Azerbaijan's economic and political systems have been destined to collapse for quite some time. The recent drop in oil prices has merely accelerated the process and made it seem even more obvious. The lack of free elections and freedom of speech, along with the persecution of civil society, politically-motivated arrests, and weak local government have all made a systemic crisis inevitable.
In order to understand the Azerbaijani economy you need to look at the balance of trade and the budget. Sixty-five percent of the 2015 budget came from the State Oil Fund of Azerbaijan. If you include indirect revenues, this means that 80 percent of the total budget comes from energy. The most striking example of energy dependency is the trade balance. Official data shows that total exports for 2015 came to $11.4 billion – nearly 50 percent less than in 2014. Of this, $9.9 billion is for energy, meaning that non-energy exports represented a measly $1.4 billion of the total.Moreover, the public sector accounts for $10.1 billion of all exports (with EU countries as the main destination of $6.8 billion).
Azerbaijan has a huge dependency on oil, and the global fall in oil prices has led to the country’s current economic problems and the 2015 currency devaluations (in February the currency was devalued by 34 percent, and in December by 48 percent). The price of oil may fall yet further on the back of the Iran deal and the return of the United States to the oil market. Azerbaijan’s oil fund reserves are falling because its investments were risky, because they were placed in real estate, gold, and the currencies of developing countries. Moreover, National Bank reserves were $16 billion in October 2014, whereas now they are just $5 billion, and falling. The economic crisis in Russia has also had a knock-on effect in Azerbaijan, with remittances from the country being only one tenth of what they were before the crisis ($4 billion).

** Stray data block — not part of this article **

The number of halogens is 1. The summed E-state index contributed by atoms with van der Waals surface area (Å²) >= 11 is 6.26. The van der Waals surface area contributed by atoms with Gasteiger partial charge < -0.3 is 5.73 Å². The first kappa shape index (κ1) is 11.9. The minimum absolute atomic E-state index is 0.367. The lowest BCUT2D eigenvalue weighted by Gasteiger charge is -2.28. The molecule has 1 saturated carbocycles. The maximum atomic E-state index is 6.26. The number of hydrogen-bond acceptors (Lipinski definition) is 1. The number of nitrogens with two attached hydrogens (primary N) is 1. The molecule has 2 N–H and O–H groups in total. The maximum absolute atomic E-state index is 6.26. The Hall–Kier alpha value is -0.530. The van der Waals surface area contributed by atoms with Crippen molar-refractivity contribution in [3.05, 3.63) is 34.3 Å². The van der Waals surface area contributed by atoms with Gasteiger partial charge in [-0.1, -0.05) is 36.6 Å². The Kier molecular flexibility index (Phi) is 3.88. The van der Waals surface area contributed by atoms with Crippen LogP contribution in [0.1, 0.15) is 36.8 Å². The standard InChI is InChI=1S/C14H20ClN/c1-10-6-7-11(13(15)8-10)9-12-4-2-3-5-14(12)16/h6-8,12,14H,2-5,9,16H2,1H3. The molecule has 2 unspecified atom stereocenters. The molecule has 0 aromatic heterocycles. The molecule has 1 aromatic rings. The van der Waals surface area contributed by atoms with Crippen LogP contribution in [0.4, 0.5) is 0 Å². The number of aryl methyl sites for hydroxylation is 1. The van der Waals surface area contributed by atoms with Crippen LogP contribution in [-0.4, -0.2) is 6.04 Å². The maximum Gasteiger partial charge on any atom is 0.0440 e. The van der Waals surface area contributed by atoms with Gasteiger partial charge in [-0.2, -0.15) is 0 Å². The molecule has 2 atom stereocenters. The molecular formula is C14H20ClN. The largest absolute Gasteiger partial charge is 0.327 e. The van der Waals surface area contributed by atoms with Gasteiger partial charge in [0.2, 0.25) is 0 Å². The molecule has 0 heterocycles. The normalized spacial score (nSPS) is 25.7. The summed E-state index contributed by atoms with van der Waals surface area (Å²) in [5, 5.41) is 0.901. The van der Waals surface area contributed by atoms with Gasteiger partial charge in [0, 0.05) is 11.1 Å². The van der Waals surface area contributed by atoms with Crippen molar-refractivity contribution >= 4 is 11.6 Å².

Making the situation even more precarious is the fact that Azerbaijan depends hugely on imports. Seventy percent of food is imported, and for clothes, medicine, and cars, import dependency is at almost 100 percent. Faced with economic crisis, the price of ordinary goods in Azerbaijan immediately skyrocketed. There were public protests around the country, although they were not of a political nature. People demanded jobs and a decent standard of living. As prices have risen, incomes have plummeted. Over the course of the last two years, many people have returned home from Russia and Baku itself where they have lost their jobs. Over the past six months, after the European Games in June 2015, and after the devaluations, there was a significant uptick in unemployment, especially in Baku,with a massive reduction in construction contracts. It is estimated that about 120,000-130,000 jobs will be lost in the construction industry in 2016. The Turkish and (post-sanctions) Iranian construction markets could come to replace those of Russia and Azerbaijan.
Social tension in towns and rural areas is high and will only get worse. Moreover, there is no real local government; the regions are controlled by a chief executive directly appointed by the president, who follows orders from Baku rather than listening to local demands. Azerbaijan is the only member of the Council of Europe that has not yet created an institution of elected mayors, despite this being one of its commitments.